It’s hard to put down a good book.
Imagine a group of kids sitting around, talking about the book they’re all reading. In addition to having fun, they improve their reading skills and attitudes.
At the Jan. 2 school board meeting, four sixth-grade teachers from Forest Lake Elementary spoke about their popular sixth-grade book club program, which occurs three or four times a year.
The teachers, Kale Henry, Karl Holle, Bridget Johnson and Chris Kotys, offer their students synopses of four books. Each student ranks the titles based on how interesting they sound. The teachers then assign students to a book group, making sure the reading level is appropriate for the student.
“We tell them, we can’t guarantee your first choice, but we’ll never put you in your last choice,” Henry said.
Henry said the books are “student-approved and teacher-approved,” and the themes they address, such as overcoming obstacles, are tied in to the Ranger Reads curriculum.
Each teacher takes the students assigned to one book and leads the discussion, 45 minutes each day for two weeks. Many of the sixth-graders move to a different classroom for book club, depending on which book they are reading.
“We choose books we’re excited to teach,” Holle said. “We get new faces in our room, and they see different teaching styles.”
Other benefits of the program, Kodys said, are that the books can engage students more than their regular assignments. Reading a full novel gives them a chance to discuss the author’s themes and purposes. Reading time is increased, as the students also cover 20 to 25 pages at home.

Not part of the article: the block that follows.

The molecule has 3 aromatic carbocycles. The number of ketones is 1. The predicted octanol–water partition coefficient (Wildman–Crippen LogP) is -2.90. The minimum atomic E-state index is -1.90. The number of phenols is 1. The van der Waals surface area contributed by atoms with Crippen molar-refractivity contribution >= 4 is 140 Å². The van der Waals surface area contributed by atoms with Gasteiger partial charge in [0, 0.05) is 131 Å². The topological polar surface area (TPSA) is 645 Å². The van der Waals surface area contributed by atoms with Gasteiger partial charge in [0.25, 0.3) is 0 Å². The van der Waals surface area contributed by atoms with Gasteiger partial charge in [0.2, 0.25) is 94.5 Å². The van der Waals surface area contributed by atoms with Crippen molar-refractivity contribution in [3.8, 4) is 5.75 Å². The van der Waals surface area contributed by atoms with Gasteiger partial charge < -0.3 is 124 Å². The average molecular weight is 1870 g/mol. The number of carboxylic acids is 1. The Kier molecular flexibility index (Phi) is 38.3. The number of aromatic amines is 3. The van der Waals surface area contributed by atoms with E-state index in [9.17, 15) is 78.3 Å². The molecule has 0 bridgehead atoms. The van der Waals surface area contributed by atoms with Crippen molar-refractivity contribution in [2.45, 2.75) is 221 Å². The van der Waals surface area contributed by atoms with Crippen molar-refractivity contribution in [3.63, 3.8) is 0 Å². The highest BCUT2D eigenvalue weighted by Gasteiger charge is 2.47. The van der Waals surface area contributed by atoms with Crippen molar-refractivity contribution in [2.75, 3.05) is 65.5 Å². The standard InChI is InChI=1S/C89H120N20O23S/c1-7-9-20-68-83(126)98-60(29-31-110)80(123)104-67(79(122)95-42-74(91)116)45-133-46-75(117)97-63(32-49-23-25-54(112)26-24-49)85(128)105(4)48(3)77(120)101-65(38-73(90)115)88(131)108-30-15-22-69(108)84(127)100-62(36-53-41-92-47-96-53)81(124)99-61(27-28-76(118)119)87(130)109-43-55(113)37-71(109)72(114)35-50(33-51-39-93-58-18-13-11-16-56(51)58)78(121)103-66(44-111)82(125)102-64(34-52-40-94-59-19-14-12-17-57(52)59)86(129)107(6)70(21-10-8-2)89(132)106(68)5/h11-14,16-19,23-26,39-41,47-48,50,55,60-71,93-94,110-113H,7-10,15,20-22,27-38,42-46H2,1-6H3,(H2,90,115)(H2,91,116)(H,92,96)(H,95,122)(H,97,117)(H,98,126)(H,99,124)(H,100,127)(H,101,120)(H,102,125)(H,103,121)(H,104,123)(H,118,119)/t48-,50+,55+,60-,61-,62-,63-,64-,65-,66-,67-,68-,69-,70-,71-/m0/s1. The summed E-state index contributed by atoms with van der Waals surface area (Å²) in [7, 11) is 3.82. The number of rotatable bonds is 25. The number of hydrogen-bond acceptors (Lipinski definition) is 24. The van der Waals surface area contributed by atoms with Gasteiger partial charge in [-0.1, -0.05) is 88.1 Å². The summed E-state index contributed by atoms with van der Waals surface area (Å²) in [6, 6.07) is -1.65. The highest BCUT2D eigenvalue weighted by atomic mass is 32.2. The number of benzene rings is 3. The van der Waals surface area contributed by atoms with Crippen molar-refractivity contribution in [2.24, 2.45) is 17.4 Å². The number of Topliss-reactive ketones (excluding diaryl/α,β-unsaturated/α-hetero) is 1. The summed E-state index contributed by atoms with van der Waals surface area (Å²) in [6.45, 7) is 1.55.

Kodys said the program “targets intense reading time and intense reading discussions.”
Johnson reported that even students who are not in the club for a particular book will read that book, and then go on to read other books by the same author or in the same series. They gain exposure to quality literature with big themes.
“They ask each other questions and get higher-level questions from us,” she said.
A video showed sixth-grade students praising the program because they get to read the entire book, and to see their friends from other classes.
“Us sixth-graders get more from novels than we do from picture books,” one says in the video.
Principal Jeff Ion said kids from the full spectrum of reading ability appreciate book clubs. “Some I’ve known since kindergarten, and I swore I’d never see them read a book in the lunchroom,” he said. “They even ask me to read the books.”
School board member Julie Corcoran said parents also get involved, when a sixth-grader brings a book home and the whole family reads it.
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